Module 5: Image Workshop
Stock photography offers an opportunity to think about image and representation in commercial contexts. What sorts of bodies attract and lure someone into a stock photograph and the content it supports? In the context of capitalism and commercialization, what types of bodies are considered ‘marketable’? The idea of ‘marketability’ can be dense and theoretical, but you are touched by the ‘politics of marketability’ in your daily life. Perhaps the related concept of ‘branding’ rings more of a bell. Have you encountered the phrase ‘sex sells’? If so, you have had an encounter with the politics of marketability and clear branding choices. In this case, physical attraction and ‘sexiness’ are being used to sell a product, a lifestyle, and a brand. In speaking about branding businesses, a recent Forbes article states “you can appeal to people’s emotions through branding and make them feel more connected to your company. Branding allows you to build relationships with your audience, which can eventually turn them into loyal customers” (Jones, 2021).
- How are disabled people, their bodies, and identities mobilized to send a message, and what message(s) do disabled people and their bodies send?
- What emotions do the bodies of disabled people elicit?
- How do audiences shape their relationships with brands that use disabled people in their photographic branding?
- Are disabled people seen as an asset or hindrance when it comes to building connections in branding and marketing?
These are large questions that cannot be fully unpacked in a single Pressbook. However, we can walk through some analytical skills and learn to be more critical consumers of images.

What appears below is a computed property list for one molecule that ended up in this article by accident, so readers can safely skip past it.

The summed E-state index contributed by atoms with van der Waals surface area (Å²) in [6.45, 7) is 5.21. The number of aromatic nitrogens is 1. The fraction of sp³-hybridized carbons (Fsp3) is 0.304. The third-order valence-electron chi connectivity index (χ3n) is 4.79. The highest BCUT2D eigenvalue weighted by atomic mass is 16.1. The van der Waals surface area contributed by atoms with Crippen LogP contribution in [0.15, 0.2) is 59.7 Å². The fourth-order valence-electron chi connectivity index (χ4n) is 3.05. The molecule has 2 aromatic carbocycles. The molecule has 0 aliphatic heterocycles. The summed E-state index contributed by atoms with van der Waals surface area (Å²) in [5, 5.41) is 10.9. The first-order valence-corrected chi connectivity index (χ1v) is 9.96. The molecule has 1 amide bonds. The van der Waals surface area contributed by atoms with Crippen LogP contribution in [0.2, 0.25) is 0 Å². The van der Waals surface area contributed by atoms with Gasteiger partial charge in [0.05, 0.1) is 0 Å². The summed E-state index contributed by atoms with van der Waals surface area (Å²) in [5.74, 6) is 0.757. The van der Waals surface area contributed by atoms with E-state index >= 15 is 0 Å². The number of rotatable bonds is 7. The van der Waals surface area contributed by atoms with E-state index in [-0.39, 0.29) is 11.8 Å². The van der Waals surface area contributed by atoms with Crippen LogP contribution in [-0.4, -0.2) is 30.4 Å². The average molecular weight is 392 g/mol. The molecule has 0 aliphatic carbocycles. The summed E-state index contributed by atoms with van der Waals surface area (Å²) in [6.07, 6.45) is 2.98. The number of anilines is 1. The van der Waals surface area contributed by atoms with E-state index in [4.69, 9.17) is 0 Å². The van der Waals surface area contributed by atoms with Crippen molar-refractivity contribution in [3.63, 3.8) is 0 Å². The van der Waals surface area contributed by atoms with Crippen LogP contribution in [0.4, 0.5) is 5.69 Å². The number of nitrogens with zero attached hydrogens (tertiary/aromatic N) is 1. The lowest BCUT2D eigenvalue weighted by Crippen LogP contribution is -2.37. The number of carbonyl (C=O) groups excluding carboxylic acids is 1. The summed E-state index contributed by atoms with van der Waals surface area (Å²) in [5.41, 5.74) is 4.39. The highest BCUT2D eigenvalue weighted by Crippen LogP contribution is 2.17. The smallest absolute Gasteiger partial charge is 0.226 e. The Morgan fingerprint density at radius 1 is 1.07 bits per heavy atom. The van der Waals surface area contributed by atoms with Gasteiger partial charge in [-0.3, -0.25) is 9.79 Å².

It is important to develop and apply critical analysis skills to the stock photography we encounter in our everyday lives. For this activity navigate to a mainstream stock photography website such as Shutterstock (https://www.shutterstock.com/) or Unsplash (https://unsplash.com/). Use the following questions to guide you as you critically analyze a stock photography website of your choosing. As you work through an analysis of your own, flip the prompt cards over and compare your answers to those in the sample analysis. How are your own answers similar? How are they different?
Please note that the analysis offered in the flipcards of this exercise centers the stock photography website Pexels (https://www.pexels.com/) and speaks to the images found when searching the website with ‘disability’ as the key term. You may find similarities and differences between stock photography websites.
Next, let’s take five minutes to explore some stock photography websites that were created to increase the representation of disabled people. Some examples include Affect (https://affecttheverb.com/) and Disability:IN (https://disabilityin.org/). Answer the following questions and then click ‘check’ and ‘show solution’ to see some sample responses. Just a heads up that what you write here does not save anywhere, so if you want to save your answers, copy and paste them to an external google doc or word document.